Elon Musk just axed key Twitter teams like human rights, accessibility, AI ethics and curation

Elon Musk is wasting no time making extremely deep cuts at Twitter, calving off many teams doing essential work at the company in the process. News of layoffs swept the platform on Friday, showing that Twitter’s billionaire owner is painting in broad strokes when it comes to trimming down the team by half.

The same day that Musk complained about supposed activists impacting Twitter’s ad revenue, he cut some departments outright — actions that are sure to make advertisers all the more skittish about Musk’s ability to steer a ship with a skeleton crew. As he’s only owned the company for a single week, it’s impossible to imagine that such sweeping layoffs won’t lead to dysfunction at Twitter, from the content moderation policies sure to prove crucial for Tuesday’s U.S. midterm elections to product teams keeping the platform humming.

Former Twitter employees affected by the layoffs describe a chaotic situation with little official communication beyond abruptly receiving a termination letter or seeing their access to internal tools like Slack or databases suddenly revoked. In the information vacuum created by Musk’s disorganized and sudden approach to the layoffs, some employees aren’t sure if their colleagues are still employed or if their teams continue to exist at all.

The cuts appear to be as broad as they were deep, affecting everything from Twitter’s trust and safety teams that handle content moderation to its marketing department. Here are some of the teams either eliminated outright or hit hard by the layoffs, and what the new incarnation of Twitter will be losing in the process.

Human Rights

Former Twitter Human Rights Counsel Shannon Raj Singh shared news that the company’s human rights team was eliminated Friday. The team worked to protect users facing human rights violations around the globe, including activists, journalists and people affected by conflicts like the war in Ukraine.

Accessibility Experience

Twitter’s now former head of accessibility confirmed that the company cut the accessibility experience team, which improved the product for people with disabilities. The team appears to have had a lot still in the works before it was disbanded.


It’s not yet clear what parts of Twitter’s communications team have been cut outright, but the cuts are deep enough that many prominent comms employees at the company, including many contacts that TechCrunch has spoken with over the years, were affected. Musk signaled his distaste for internal communications immediately after taking over the company, conveying little information to Twitter employees about the changes, so it’s no surprise that the internal communications team is affected as well, including the head of internal comms.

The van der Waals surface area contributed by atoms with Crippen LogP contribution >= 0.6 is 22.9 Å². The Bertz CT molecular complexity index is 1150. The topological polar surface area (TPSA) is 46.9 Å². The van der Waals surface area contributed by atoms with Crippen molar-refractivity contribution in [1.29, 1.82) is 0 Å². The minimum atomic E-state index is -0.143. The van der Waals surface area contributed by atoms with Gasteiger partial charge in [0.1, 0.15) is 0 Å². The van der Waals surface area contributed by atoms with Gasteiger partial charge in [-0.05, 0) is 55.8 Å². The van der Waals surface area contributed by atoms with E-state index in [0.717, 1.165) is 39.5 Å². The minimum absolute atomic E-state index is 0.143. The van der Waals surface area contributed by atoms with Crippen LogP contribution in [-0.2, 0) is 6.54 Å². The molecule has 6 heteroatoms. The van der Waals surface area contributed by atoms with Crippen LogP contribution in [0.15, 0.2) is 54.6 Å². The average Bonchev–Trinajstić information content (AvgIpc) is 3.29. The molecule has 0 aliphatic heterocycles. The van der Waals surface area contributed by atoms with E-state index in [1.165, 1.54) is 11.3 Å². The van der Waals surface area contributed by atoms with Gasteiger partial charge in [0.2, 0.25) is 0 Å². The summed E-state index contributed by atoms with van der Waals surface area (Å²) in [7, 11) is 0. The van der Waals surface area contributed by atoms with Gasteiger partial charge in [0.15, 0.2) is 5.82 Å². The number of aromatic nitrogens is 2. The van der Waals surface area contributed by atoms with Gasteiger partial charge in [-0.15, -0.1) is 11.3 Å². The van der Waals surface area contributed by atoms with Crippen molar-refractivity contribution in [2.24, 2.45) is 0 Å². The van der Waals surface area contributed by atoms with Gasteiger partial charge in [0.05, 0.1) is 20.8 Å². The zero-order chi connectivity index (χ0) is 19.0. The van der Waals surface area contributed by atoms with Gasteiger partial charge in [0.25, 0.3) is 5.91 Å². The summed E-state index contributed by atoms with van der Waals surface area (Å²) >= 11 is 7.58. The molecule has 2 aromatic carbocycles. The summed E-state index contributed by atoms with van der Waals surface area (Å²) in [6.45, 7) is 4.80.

Machine learning ethics, transparency and accountability

Musk dissolved a team known internally as META, which was well-respected for its exploratory work in ethical AI and algorithmic transparency. Rumman Chowdhury, the team’s director, was eliminated, along with the team’s engineers and other members.


Some of the layoffs make sense, given the things Musk apparently has little regard for (human rights and accessibility, alarming!), but Twitter’s new owner apparently also made cuts to teams that seemed poised to help him extract more value from the company. The curation team curated the moments tab, programmed the trending topics section, provided context on those topics and also handled live events — many of the things Twitter does best. The team also worked to fight misinformation on the platform — a serious and consequential concerns that Musk has already made worse in less than seven days on the job.

Public policy

Politico reports that half of the company’s public policy team was let go, including Michele Austin, the former director of public policy and elections in Canada and the U.S. who was actively working on the U.S. midterms. Those cuts reportedly also included Twitter team members who work to verify the accounts of political figures.

This story is developing…